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New Explanation Of Male Infertility Found In Breakthrough Study

author

Tom Hale

Senior Journalist

clockJan 25 2022, 14:21 UTC
Sperm.

This new study is a distinctly different way of looking at the genetic underpinnings of male infertility. Image credit: ktsdesign/Shutterstock.com

New research has unearthed a new genetic mechanism that could prove to be a “paradigm shift” in the way we understand some severe forms of male infertility.

As reported in the journal Nature Communications earlier this month, the research suggests that some severe forms of fertility are the result of de novo mutations, which emerge in an individual for the first time despite not being seen in their parents. 

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De novo mutations occur in a sex cell of the parent, either the sperm or egg cell, but all the other cells in that parent are “normal” and don’t feature the mutation. Alternatively, other de novo mutations can occur once the egg is fertilized and begins to divide during the early development, while others emerge in single cells in later stages of embryo development. Whatever the cause, it means that the mutation is passed onto the next generation, appearing to emerge for the first time in the offspring.  

The new study links some of these de novo mutations to forms of severe male infertility. An international team of scientists led by Newcastle University in the UK and Radboud University Medical Center in the Netherlands studied DNA from a global cohort of 185 infertile men and their parents, identifying 145 rare protein-altering mutations that are likely to have an impact on male fertility.  One of the identified mutations was found in the gene RBM5, a gene that previous research has shown plays a role in male infertility in mice.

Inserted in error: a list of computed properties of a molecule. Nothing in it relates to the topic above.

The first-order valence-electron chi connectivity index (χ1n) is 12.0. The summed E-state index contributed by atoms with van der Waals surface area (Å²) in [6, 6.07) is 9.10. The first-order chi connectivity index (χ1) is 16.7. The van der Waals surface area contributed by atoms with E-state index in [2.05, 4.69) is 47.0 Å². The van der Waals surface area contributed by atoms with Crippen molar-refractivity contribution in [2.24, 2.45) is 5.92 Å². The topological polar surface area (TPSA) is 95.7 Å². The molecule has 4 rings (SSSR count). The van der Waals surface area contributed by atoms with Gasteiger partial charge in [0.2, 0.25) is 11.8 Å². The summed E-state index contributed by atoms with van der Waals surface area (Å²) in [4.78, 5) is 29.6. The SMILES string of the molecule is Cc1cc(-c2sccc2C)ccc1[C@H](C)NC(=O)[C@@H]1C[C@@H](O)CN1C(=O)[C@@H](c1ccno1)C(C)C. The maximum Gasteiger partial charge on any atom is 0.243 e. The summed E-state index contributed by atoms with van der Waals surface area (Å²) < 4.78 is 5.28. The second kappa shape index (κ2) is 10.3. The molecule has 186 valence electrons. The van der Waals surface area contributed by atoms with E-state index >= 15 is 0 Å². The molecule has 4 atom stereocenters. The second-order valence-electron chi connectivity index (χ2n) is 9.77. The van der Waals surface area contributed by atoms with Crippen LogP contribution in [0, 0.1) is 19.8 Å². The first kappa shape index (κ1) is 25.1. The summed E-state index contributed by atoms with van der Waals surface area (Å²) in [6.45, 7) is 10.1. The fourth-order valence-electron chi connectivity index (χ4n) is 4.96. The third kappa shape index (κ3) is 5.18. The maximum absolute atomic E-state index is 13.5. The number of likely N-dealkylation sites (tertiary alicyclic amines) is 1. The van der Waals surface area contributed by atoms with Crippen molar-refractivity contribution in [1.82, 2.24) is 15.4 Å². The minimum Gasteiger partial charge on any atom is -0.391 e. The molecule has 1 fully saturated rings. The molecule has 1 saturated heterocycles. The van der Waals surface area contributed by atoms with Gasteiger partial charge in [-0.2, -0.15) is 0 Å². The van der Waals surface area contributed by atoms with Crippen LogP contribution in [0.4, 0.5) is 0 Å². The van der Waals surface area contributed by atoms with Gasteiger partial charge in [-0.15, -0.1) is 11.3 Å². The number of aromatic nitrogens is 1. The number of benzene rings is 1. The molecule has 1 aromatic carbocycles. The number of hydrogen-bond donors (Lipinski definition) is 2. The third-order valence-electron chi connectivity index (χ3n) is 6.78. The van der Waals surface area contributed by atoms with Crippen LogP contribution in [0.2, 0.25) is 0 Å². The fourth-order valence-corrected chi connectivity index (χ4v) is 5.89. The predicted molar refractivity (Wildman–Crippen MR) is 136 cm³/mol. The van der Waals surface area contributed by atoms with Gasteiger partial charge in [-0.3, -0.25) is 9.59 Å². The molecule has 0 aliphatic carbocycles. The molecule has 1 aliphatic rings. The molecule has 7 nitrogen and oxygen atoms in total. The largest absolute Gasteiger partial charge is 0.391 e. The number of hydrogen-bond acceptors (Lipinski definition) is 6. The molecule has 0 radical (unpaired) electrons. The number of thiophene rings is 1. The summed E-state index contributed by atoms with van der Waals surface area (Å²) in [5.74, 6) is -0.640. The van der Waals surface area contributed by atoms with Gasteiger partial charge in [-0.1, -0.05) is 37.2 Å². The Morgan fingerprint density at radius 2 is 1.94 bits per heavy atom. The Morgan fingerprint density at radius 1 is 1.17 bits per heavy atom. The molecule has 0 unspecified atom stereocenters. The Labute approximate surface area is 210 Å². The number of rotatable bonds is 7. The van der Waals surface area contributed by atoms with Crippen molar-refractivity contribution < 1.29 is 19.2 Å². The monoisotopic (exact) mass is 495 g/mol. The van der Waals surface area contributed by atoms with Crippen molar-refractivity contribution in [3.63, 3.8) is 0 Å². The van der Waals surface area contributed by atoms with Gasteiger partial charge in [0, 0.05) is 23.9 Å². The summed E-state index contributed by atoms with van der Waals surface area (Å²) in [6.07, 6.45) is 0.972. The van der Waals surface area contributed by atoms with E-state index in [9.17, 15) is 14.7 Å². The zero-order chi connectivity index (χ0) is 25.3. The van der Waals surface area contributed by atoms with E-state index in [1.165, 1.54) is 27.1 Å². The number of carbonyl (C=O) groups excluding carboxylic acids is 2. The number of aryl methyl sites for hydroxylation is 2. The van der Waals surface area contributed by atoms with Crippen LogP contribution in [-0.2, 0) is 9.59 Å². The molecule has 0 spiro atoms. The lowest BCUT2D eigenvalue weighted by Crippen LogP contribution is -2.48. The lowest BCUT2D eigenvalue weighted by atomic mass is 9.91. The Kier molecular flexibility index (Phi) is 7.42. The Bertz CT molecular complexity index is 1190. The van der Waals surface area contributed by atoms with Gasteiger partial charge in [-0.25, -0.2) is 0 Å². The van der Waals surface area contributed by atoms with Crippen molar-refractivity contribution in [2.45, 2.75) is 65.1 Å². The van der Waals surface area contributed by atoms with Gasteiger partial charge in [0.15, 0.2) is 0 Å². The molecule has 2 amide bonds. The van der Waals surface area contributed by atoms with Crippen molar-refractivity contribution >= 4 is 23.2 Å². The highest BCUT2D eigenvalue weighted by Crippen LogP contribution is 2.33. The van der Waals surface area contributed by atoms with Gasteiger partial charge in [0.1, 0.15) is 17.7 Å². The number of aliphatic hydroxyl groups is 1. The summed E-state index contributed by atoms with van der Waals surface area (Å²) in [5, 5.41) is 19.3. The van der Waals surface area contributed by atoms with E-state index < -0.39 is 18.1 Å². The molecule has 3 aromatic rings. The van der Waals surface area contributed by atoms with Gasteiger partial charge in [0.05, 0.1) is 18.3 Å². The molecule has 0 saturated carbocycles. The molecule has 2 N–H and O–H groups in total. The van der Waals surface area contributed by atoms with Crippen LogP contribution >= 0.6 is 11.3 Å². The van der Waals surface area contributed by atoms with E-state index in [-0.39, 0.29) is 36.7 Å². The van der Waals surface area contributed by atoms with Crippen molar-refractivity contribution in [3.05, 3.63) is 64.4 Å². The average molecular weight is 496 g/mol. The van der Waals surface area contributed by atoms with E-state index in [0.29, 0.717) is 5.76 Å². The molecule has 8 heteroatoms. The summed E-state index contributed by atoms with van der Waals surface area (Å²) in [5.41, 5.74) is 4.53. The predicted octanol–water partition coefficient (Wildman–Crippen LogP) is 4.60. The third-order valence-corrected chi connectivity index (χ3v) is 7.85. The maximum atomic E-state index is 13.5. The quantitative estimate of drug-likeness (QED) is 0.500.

Promisingly, at least 29 of the mutations appear to affect genes directly involved in processes related to sperm cell development or other cellular processes related to reproduction, further hinting that their findings are on the right track.

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Infertility affects approximately 10 percent of couples globally, with a male being a primary or contributing cause in around 50 percent of heterosexual couples struggling to conceive. However, the cause of male infertility remains unknown in around half of these cases. As explained by the researchers, this new study is a distinctly different way of looking at the genetic underpinnings of male infertility and could potentially guide people towards the best course of action in order to conceive.

"This is a real paradigm shift in our understanding of the causes of male infertility. Most genetic studies look at recessively inherited causes of infertility, whereby both parents are a carrier of a mutation in a gene, and the infertility occurs when the son receives both mutated copies, resulting in problems with their fertility,” Professor Joris Veltman, study author and Dean of Newcastle University's Biosciences Institute, said in a statement.

"However, our research has found that mutations which occur when the DNA is replicated during reproduction in parents plays a significant role in the infertility in their sons. At present, we don't understand the underlying cause in the majority of infertile men, and this research will hopefully increase the percentage of men for whom we can provide answers," Professor Veltman added.


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